On June 28th 1880 the Australian bushranger Ned Kelly was captured at Glenrowan. The capture came about after Kelly and his gang failed to derail and ambush a police train, Kelly’s gang dressed in metal armour and engaged in a final confrontation with police at Glenrowan. All were killed except at Ned Kelly who was severely wounded and captured. Despite support for his reprieve, Kelly was tried, convicted and sentenced to death by hanging, which was carried out at the Old Melbourne Gaol. His final words are famously reported to have been “such is life”.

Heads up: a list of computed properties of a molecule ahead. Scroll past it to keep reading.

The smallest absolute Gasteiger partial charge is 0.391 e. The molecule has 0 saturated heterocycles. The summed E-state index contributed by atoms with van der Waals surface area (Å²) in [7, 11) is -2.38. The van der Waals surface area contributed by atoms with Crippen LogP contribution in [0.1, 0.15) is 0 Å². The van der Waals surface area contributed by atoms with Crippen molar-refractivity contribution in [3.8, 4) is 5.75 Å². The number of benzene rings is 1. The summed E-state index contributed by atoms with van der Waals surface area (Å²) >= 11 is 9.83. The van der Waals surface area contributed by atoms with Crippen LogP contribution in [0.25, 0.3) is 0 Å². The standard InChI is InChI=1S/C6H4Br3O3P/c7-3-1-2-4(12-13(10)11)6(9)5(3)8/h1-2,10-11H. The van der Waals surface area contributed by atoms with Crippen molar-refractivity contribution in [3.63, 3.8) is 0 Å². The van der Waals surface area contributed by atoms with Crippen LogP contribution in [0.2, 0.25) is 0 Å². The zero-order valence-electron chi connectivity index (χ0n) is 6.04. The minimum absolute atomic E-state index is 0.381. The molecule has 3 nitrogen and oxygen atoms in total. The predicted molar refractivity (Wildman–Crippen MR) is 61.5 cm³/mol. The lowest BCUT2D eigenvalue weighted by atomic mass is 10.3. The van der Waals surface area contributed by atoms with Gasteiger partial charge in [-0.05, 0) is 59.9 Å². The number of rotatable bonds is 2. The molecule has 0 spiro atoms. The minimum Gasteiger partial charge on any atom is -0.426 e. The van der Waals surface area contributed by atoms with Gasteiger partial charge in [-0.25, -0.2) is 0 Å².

Ned Kelly had become a legendary figure in Australia even before his capture and execution, historian Geoffrey Serle called Kelly and his gang “the last expression of the lawless frontier in what was becoming a highly organised and educated society, the last protest of the mighty bush now tethered with iron rails to Melbourne and the world”. Despite Ned Kelly’s reign being over a century ago he remains a cultural icon, inspiring countless works in the arts, and is the subject of more biographies than any other Australian. Kelly continues to cause division in his homeland: some celebrate him as Australia’s equivalent of Robin Hood, while others regard him as a murderous villain undeserving of his folk hero status